Red Mustard Greens
Inventory, 4 lbs : 0
Red mustard greens have broad wrinkled leaves with a violet purple overlay and purple-green variegation. The leaves grow to 30 centimeters in length and up to 12 centimeters in width. Red mustard leaves are succulent and tender when young with a moderate peppery note and subtle nutty finish. As they mature, flavors sharpen and become more robust with notes of pepper, garlic and mustard.
Mustard greens are a cool season crop, available winter through spring.
Red mustard greens are a variety of Brassica juncea, and collectively part a family of cruciferous vegetables including, turnips, broccoli and cabbage. Red mustard greens are grown for fresh eating, as a cover crop with pesticide qualities, for feedstock and as dual purpose ornamental greens in edible gardens. Osaka Purple mustard and Japanese Giant Red mustard are two commonly grown seed varieties.
Red mustard greens are rich in vitamins A, C and K. They contain compounds which have cancer preventing benefits, including antioxidants, anti-inflammatory and natural detoxifying properties.
Red mustard greens are interchangeable with most other varieties in the family, however their brilliant purple-red color give them extra visual appeal. They may be used in both cooked and raw preparations, depending upon their maturity. They are commonly implemented as a salad green, pot herb or braising green. Red mustard greens pair well with rich meats such as pork, lamb and sausages, creamy sauces, aged and melting cheeses, apples, peaches, cucumbers, citrus, vinegars, especially apple cider and rice, nuts like pistachios and hazelnuts, herbs and spices including cumin, cilantro, dill, garlic, fennel and coriander. The seeds of the mustard plant can be sprouted and eaten raw or dried and used as a spice or in pickling brine, and of course, to make the eponymous condiment.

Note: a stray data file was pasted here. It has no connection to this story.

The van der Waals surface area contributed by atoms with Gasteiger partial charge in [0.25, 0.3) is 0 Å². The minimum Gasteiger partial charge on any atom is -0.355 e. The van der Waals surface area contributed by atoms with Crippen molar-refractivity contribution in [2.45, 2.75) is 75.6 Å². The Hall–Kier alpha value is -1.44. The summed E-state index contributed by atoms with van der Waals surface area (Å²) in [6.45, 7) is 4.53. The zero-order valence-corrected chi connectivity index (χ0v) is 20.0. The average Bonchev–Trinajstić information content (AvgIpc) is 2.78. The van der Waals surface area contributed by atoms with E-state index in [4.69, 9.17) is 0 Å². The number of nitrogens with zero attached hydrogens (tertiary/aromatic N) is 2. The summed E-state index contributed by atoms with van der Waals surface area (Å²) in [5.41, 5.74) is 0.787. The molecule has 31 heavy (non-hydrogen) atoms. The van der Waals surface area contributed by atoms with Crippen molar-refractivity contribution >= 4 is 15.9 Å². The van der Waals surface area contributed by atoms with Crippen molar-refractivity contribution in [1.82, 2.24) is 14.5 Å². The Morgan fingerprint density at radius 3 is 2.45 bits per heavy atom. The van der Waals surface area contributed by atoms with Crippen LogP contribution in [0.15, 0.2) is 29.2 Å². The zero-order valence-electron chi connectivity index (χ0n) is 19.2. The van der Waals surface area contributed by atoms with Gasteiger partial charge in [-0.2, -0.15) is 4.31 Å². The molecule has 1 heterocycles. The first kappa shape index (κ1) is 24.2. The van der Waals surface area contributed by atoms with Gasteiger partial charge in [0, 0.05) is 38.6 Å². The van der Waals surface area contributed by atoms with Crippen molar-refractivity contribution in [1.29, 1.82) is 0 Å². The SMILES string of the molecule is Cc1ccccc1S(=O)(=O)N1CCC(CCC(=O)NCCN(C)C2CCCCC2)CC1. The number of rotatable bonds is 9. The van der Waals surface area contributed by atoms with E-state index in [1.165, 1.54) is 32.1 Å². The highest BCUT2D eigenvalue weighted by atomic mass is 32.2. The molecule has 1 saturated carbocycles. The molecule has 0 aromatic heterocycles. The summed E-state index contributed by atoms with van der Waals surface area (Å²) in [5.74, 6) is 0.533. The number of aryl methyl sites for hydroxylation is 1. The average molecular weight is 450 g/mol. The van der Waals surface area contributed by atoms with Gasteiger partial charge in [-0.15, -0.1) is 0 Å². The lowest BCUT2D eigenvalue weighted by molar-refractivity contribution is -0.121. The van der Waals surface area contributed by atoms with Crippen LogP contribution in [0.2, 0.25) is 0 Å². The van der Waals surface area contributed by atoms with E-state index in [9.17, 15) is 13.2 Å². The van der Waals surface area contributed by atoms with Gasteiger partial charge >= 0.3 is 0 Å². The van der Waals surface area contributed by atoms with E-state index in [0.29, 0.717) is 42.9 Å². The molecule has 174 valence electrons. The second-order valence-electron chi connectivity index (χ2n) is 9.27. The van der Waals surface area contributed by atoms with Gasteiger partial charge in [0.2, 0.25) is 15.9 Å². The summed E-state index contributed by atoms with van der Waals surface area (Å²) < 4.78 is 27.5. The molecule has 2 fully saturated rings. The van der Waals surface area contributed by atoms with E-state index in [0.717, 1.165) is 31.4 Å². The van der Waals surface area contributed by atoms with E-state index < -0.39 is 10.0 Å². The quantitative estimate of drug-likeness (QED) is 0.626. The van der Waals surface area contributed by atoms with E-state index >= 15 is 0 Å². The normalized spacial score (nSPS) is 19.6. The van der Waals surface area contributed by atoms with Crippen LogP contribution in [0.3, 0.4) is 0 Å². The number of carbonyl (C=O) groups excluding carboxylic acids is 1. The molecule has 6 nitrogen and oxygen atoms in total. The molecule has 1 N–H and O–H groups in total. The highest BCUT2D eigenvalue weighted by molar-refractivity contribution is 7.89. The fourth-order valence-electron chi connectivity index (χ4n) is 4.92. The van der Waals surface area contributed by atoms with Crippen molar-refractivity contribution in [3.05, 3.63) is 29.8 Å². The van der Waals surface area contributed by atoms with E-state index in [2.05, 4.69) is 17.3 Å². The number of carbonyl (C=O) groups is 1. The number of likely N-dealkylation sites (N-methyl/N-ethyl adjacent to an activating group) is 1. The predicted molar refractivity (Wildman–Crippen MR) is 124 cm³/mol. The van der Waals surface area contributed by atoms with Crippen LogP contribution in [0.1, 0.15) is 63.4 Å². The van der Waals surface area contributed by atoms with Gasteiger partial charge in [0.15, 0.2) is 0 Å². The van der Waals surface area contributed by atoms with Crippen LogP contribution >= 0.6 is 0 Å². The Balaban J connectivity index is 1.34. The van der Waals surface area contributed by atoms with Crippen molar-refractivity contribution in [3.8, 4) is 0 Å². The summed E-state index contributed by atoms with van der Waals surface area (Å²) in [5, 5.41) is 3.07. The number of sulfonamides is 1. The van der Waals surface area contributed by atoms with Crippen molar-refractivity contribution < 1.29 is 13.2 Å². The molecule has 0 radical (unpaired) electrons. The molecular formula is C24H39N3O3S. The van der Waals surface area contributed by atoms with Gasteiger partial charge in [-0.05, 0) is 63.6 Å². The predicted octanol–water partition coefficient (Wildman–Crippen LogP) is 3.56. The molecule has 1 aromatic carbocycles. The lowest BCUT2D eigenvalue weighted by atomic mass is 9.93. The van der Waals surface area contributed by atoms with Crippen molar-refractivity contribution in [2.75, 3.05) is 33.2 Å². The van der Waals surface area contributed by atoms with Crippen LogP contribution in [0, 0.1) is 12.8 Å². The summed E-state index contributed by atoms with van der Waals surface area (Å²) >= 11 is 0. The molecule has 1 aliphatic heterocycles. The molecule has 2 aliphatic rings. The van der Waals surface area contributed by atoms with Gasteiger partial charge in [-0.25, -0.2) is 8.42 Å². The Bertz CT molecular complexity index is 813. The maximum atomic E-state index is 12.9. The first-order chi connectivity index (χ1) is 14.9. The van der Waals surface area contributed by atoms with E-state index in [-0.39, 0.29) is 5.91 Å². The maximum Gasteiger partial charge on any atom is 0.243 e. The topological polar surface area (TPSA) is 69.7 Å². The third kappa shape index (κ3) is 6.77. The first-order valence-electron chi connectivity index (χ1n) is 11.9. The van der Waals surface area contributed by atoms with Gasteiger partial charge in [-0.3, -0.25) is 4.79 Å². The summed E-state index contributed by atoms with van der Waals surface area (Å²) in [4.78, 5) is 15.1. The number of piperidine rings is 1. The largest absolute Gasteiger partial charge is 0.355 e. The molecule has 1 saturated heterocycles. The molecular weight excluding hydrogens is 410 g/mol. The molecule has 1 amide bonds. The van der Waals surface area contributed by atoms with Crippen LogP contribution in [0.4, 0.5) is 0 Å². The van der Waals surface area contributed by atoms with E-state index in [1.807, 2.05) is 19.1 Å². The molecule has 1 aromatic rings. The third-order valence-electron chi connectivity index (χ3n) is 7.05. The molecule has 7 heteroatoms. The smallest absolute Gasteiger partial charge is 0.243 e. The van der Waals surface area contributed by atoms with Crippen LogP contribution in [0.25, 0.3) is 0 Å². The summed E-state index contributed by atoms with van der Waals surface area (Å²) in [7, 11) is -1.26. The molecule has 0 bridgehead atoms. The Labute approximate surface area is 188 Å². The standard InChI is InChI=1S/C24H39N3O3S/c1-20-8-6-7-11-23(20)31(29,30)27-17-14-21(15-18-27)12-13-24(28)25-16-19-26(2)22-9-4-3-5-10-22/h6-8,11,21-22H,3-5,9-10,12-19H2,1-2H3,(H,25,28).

As an important part of Chinese and Indian cuisines, Mustard greens are usually harvested when fully mature offering a bold robust flavor. While western cuisines prefer the mildly sweet flavor of baby mustard greens.
Red mustard greens are Chinese in origin, but they eventually naturalized in Japan and quickly became a commonly grown vegetable. Taxonomists identify as many as seventeen subgroups of mustard greens that can differ sharply in heat, flavor, size and color. Differentiation in soil types and temperatures can affect the flavor and heat level of mustard greens. All Red mustard varieties prefer cool climates for growing with full sun and rich soil with temperatures below 68°F. Frost is tolerable, but freezing temperatures will kill crops.
Recipes that include Red Mustard Greens. One is easiest, three is harder.
|Sara Moulton||Southern Braised Mustard Greens with Ham|
|Love and Duck Fat||Sauteed Mustard Greens with Garlic and Sesame|
|Saffron Trail||Fried Rice with Mustard Greens|